History of the New York Yippie Museum & Movement

New York Yippie Museum

New York Yippie Museum

The sixties were a time for change, a time for peace, and a time for every purpose under heaven. At the forefront of this change were many of counterculture’s greatest, such as Abbie Hoffman, Jerry Rubin, Anita Hoffman, Phil Ochs, Aron “Pie Man” Kay, and many more. These people decided that the country their parents created wasn’t theirs, and they were going to drop the old to create a new, better one. Through this frantic, psychedelic, screaming, drug soaked revolution a new political party would be created known as The Yippies.

The Yippies, as they were known, were named and created by Abbie Hoffman and Paul Krassner. A play on the word “hippies” the Yippies set out to shake up the system and change it for good. To add a more serious tone to the jovial party, Abbie Hoffman’s wife Anita came up with the term “Youth International Party” and thus the Yippies, or the Youth International Party was born. The group would spread throughout the country and up into Vancouver, creating an army of tie dye soldiers who fought under the Yippie flag-a pot leaf over a red star upon a black background. These pranksters would be the creators of the new left, and as such would go on to make history with their theatrical political stunts.

Throughout the sixties the Yippies created a name for themselves, pulling off such ludicrous stunts such as throwing a mixture of fake and real dollar bills off the visitor’s ledge at the New York Stock Exchange, shaming those who scrambled to pick up the bills. They would also be made up of the infamous “Chicago 7” which started as the “Chicago 8 until Bobby Seale was bound and gagged in court, only to be found guilty for contempt of court at his own trial sometime later. This trial was due to the supposed antics, lack of permit to protest, “intent to incite violence” as well as crossing state lines to do so that the Yippies committed during the 1968 Democratic Convention in Chicago,Illinois. The party would continue in their theatrical political protests throughout decades, even after Abbie Hoffman went underground to avoid charges against him. This created a need for the group, an even stronger one than before as their daily dealings continues. This need brought the group to purchase and operate a building in the Bowery of New York City. 9 Bleecker became the HQ and hub for New York Yippies, originally run by Abbie Hoffman, the building was soon taken over by other members of the party, such as Aron Kay and AJ Weberman.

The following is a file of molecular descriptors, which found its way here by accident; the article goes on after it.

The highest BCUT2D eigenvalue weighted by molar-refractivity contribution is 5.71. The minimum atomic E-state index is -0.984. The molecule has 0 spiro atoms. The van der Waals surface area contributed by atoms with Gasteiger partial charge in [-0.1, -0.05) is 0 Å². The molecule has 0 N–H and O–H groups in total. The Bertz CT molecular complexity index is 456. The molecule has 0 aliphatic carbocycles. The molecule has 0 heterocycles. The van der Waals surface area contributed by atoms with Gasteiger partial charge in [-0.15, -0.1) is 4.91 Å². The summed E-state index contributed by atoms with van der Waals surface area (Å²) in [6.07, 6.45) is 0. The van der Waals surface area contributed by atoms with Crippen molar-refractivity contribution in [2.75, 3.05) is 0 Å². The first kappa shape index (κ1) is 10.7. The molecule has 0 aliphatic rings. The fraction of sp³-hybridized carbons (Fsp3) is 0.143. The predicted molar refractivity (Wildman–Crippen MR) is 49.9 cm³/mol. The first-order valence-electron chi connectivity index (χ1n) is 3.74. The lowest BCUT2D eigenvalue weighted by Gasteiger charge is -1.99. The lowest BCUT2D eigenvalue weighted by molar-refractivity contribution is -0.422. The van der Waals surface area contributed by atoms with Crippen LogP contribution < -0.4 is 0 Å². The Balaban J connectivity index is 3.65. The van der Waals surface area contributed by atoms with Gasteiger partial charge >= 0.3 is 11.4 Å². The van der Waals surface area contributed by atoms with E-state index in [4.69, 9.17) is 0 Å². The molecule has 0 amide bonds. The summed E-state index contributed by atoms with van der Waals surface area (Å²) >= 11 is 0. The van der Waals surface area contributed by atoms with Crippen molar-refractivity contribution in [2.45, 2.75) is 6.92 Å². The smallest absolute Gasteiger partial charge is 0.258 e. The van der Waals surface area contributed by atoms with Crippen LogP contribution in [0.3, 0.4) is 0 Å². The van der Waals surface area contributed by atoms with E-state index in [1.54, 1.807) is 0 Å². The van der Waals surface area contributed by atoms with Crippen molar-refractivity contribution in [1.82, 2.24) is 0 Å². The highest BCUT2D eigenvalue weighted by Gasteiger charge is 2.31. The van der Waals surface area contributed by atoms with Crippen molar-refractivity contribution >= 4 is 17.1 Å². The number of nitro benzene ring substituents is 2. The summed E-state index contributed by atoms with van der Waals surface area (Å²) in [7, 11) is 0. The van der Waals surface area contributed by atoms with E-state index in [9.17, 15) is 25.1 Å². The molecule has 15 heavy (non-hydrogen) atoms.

9 Bleecker became the Yippie Museum and Cafe, and during its heyday featured open mic nights, an operating separate café, instructional courses, political activism, music, and more. The Yippie Museum and Cafe featured leftist memorabilia from all over the world, history lessons and displays related to counterculture and Yippie idealism and history. The building was a buzzing hope of left hope and memory, adorned with memories of incense, peppermints, activism and an exuberant amount of marijuana, the museum was at one point the best place to be if you were a Yippie or someone who didn’t like their hair to be worn too short.

Acting as a pillar of counterculture history and spirit, the museum and operating café sadly lost its battle with high mortgage rates in 2014 after the café had closed its door in 2013. After some time the building was bought and now houses a popular Bowery boxing club by the name of “Overthrow.” The interior of the building artfully retained much of its Yippie and revolutionary 60s decor, causing tourists to continue to come view it. Though the museum lost it’s building, their Facebook page remains, as does the original spirit and motto of those who created it all. Many of the original Yippies and museum directors still live in the area and still spread the Yippie word, keeping the fight and spirit of a time past well and alive.

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